Please Note: This Article is 7 years old. This increases the likelihood that some or all of it's content is now outdated.

Minimising taxes is one of the easiest ways to boost your property profits. Here are seven tips to help you…

1) Claim Costs as Revenue Expenses

In the current climate, where possible ensure that expenses are deductible as revenue expenses, as they will minimise your income tax. For example, the cost of replacing single glazed windows with double glazed windows can be claimed as a revenue expense.

2) Claim ‘ALL’ Property Expenses

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If you have made any expenditure then make sure that you keep a permanent record of it, so it isn’t overlooked when you come to claim it as an expense. It doesn’t matter how small or large the expense is and remember the Tesco strap line…’Every Little Helps’!

3) Timing Can Be Everything

Record low interest rates have led to many more landlords making a profit on their rental income. If this is the case then you could end up with a hefty tax bill even after all your expenses have been paid. So to help minimise your tax burden, consider making some ‘repairs’ in the same tax year to bring down the tax bill.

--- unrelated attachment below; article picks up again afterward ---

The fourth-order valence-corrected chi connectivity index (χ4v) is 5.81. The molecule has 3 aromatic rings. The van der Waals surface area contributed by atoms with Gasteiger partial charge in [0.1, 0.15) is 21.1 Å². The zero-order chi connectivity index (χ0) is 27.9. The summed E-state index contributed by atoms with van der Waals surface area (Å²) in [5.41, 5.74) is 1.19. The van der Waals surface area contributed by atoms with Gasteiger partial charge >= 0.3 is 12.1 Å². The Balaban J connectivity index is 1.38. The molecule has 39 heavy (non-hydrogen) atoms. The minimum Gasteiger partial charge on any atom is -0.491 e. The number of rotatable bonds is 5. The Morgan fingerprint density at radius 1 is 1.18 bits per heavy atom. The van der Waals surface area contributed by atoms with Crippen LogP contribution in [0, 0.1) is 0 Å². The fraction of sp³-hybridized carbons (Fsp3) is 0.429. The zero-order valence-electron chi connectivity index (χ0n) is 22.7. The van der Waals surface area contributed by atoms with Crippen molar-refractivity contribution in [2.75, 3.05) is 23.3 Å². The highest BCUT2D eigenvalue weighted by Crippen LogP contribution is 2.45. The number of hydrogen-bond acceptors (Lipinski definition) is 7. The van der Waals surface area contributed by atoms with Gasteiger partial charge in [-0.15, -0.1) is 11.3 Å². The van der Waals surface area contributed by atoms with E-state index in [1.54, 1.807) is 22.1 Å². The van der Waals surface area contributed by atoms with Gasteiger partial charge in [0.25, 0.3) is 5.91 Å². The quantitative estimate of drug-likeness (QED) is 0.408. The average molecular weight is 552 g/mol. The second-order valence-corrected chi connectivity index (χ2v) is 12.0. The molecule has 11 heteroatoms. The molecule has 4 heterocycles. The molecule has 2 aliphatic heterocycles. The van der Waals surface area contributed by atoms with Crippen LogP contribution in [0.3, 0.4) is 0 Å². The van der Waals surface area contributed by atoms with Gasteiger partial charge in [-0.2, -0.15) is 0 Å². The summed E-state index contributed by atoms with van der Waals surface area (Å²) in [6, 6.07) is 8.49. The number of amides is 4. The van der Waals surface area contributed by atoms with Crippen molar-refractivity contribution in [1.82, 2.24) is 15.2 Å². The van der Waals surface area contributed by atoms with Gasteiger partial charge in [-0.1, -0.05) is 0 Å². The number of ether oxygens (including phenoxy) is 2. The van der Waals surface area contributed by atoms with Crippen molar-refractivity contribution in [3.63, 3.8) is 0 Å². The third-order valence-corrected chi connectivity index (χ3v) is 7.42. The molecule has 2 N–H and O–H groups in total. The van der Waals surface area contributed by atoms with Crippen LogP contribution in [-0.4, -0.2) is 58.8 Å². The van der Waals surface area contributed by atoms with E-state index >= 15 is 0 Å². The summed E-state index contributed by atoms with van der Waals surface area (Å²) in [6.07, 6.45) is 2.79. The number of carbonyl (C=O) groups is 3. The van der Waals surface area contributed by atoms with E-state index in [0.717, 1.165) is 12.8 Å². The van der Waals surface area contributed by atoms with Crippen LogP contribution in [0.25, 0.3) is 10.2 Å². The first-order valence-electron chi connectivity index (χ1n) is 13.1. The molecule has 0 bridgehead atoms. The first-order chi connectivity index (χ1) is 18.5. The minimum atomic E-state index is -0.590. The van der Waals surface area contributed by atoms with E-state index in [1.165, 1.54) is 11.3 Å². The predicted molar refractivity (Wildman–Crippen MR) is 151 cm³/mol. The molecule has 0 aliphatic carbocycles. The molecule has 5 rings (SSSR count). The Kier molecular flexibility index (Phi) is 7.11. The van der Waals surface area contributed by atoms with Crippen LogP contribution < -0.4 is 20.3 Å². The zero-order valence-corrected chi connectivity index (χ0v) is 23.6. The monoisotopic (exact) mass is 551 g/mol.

4) Avoid Capital Gains Taxes

If you can, always consider letting out a property that has previously been your main residence. It is the simplest and most effective way to avoid capital gains tax!

5) Make Sure You Register Any Rental Losses

If you have made losses in the previous tax years then by registering them with HMRC you will be able to carry them forward indefinitely and offset them against future profits.

6) Using Your Car for Your Property Business?

If yes then you will need to apportion the cost of the car between business and private travel each tax year. If your total miles for the year are 12,000, for example, and your property related trips total 2,000 miles, you can claim 2/12 of your car costs e.g. road tax, servicing, insurance, MOT etc.

7) Switch Property Ownership with Your Spouse if they are Lower Rate Taxpayers

If you have a spouse who is a lower rate (or even nil rate) taxpayer and you are a higher rate taxpayer, consider moving the greater portion of the property ownership into their name.

Article Provided by – Tax Insider

Please Note: This Article is 7 years old. This increases the likelihood that some or all of it's content is now outdated.
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2 COMMENTS

  1. My wife and i considering on purchaseing a property to let and receive income
    I am a 20% uk tax payer and My wife is a none tax payer with a income of £5.500
    Should we buy the property in joint names
    Should the property be purchased in the wifes name as she is a none tax payer to save on taxation

  2. I\’m not sure but will comment when I have the answer as I too need to clarify this situation. It has confused me as we needed to place the mortgages in joint names to secure the funding but it now seems we can change the ownership details (we are married) to pay less tax!

    Hopefully this is the case and once I know I will be happy to share.

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